Guide to Expanding Mitigation, FEMA

June 30, 2021

Guide to Expanding Mitigation: Making the Connection to Equity, FEMA…

Read More

Building Alliances for Equitable Resilience, FEMA

April 26, 2021

Building Alliances for Equitable Resilience, FEMA The Institute for Diversity…

Read More

Emergency Preparedness Amidst COVID-19: A Guide for Local Governments

April 26, 2021

Emergency Preparedness Amidst COVID-19: A Guide for Local Governments As…

Read More

Conversation with Communities: Considerations for Equitable Flooding and Disaster Recovery Policy

April 26, 2021

Conversation with Communities: Considerations for Equitable Flooding and Disaster Recovery…

Read More

Dual Disaster Handbook: 6 Recommendations for Local Leaders Responding to Floods During COVID-19

April 26, 2021

Dual Disaster Handbook: 6 Recommendations for Local Leaders Responding to…

Read More
In the face of the escalating climate crisis, it becomes increasingly evident that marginalized communities and people of color bear a disproportionate burden of the impacts. The battle against extreme weather events caused by climate change requires a collective effort, one that prioritizes the needs and […]
It’s official! 📢 Institute for Diversity and Inclusion in Emergency Management is now a global nonprofit! I-DIEM Africa was established in Ghana, West Africa last week. I-DIEM Africa’s Global Outreach Centre will launch in Accra, Ghana along with the I-DIEM Africa Community Engagement and Resilience Innovation […]
An eight-member delegation from the Institute for Diversity and Inclusion in Emergency Management (I-DIEM) has called on the Mayor of Accra to discuss the establishment of a global outreach centre in Accra to educate communities and raise awareness about climate change impacts. The delegation led by […]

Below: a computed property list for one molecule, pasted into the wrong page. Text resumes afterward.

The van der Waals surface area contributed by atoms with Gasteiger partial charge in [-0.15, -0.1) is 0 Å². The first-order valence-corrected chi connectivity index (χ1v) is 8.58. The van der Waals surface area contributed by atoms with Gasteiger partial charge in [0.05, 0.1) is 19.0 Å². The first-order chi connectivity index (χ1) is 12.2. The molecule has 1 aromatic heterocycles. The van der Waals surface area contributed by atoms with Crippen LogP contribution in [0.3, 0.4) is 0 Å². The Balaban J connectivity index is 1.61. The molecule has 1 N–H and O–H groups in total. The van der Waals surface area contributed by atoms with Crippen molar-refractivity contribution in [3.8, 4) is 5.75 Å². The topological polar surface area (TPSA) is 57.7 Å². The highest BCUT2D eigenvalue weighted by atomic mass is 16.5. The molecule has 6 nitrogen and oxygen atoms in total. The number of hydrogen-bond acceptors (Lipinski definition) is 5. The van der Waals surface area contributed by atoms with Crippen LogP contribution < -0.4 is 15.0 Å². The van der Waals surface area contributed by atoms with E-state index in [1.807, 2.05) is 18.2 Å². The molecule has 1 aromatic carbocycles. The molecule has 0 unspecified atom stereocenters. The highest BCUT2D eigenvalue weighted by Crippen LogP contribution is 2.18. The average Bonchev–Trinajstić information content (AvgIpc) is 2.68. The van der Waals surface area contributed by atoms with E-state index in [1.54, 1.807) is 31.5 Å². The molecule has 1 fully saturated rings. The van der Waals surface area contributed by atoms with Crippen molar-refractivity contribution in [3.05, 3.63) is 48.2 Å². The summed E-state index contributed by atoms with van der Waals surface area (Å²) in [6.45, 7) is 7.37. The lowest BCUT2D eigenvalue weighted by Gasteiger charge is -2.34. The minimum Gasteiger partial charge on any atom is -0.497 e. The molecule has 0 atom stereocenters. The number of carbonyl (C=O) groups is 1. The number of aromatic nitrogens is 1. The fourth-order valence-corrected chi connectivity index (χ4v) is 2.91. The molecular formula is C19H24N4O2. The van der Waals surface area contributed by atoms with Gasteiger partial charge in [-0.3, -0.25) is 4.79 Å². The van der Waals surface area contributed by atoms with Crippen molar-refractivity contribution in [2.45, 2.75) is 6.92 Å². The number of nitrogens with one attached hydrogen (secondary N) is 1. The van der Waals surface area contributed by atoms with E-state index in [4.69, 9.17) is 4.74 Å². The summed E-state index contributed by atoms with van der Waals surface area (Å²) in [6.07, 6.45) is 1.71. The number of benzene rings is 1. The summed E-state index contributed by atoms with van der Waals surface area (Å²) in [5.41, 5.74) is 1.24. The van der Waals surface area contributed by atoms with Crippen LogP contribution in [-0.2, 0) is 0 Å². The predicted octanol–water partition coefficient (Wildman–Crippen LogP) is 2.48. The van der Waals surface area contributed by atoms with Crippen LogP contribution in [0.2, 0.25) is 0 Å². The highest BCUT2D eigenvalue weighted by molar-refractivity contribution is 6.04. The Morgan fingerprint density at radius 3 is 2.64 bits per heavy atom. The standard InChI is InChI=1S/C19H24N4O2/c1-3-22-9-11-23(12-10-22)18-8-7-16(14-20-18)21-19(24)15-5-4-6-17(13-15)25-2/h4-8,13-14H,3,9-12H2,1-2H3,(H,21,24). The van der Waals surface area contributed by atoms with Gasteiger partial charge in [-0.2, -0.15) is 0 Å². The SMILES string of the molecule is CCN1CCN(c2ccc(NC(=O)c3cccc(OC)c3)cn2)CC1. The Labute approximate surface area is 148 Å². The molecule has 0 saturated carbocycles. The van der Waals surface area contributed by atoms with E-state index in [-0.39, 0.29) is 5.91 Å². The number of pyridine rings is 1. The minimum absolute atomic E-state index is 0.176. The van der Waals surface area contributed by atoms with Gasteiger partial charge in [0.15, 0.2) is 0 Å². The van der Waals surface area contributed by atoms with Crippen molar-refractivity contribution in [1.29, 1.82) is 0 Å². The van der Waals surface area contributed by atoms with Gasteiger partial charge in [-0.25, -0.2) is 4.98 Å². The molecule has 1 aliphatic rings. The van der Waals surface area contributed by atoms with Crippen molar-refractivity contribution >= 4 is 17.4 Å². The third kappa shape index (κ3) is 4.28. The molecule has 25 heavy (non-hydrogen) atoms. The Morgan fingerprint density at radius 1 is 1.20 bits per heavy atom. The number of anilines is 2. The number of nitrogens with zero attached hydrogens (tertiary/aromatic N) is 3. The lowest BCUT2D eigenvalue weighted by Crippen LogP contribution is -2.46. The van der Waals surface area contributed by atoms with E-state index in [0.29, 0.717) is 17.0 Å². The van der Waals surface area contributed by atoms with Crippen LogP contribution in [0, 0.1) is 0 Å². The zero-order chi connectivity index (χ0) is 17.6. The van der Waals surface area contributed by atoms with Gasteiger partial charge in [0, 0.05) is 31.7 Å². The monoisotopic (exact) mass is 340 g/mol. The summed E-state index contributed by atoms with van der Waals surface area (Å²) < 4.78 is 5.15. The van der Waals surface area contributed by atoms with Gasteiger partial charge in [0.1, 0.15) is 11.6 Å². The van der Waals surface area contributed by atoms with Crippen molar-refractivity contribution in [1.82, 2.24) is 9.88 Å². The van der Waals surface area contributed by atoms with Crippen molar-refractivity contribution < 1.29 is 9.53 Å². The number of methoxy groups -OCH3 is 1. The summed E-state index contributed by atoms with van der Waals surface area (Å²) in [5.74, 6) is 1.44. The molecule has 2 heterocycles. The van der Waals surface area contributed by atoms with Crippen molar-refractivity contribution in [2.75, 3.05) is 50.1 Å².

Modeled After NTSB, National Disaster Safety Board Would Help Communities Become More Resilient to Disasters WASHINGTON – U.S. Senators Brian Schatz (D-Hawai‘i) and Bill Cassidy, MD (R-La.) today reintroduced the Disaster Learning and Life Saving Act, bipartisan legislation that would create an independent board to investigate […]
As the response and recovery continue for the devastating wildfires impacting the Hawaiian  Islands, I-DIEM understands that disasters such as this impact the most marginalized  communities the hardest. On Maui, this is the disproportionately large unhoused Native  Hawaiian population. Those individuals who did not own the […]
TAMPA – August 11, 2023 – The Institute for Diversity and Inclusion in Emergency Management (I-DIEM) announced Tamara Doss, Qwantaria Russell, and Lillian Evasew as recipients of the highly-coveted 3rd Annual Lt. General Julius Becton Jr. scholarship.  Tamara Doss is a Ph.D. Student at Jacksonville State […]
In 2001 and 2002, President George W. Bush signed a series of Executive Orders which in part, established the Office for Faith-Based and Community Initiatives, provided equal protection under the law for faith-based organizations and importantly, increased their access to federal grants. While this action was […]
Tuesday US President Joe Biden designated a three-part national monument to memorialize the racist and brutal murder of 14-year-old Emmett Till by two white men in 1955. Till was accused of grabbing a white woman, an allegation recanted 62 years later in 2017. The monument sites […]
As an intern, most wouldn’t have the opportunity to travel with an organization in the early days of their internship. I was given the monumental opportunity to capture content for the HERricaneNC program. My perception on the emergency management field changed immensely. Prior to the trip, […]
This #WorldOceansDay, Waterkeeper Alliance is celebrating the #30x30 movement - a global call to action to protect at least 30% of lands, waters, and ocean by 2030! Congratulations to Waterkeepers Bahamas and BREEF for garnering support from the Prime Minister of the Bahamas Philip Davis to issue a proclamation to declare a National Ocean Protection Week for June 8th to 14th, 2023!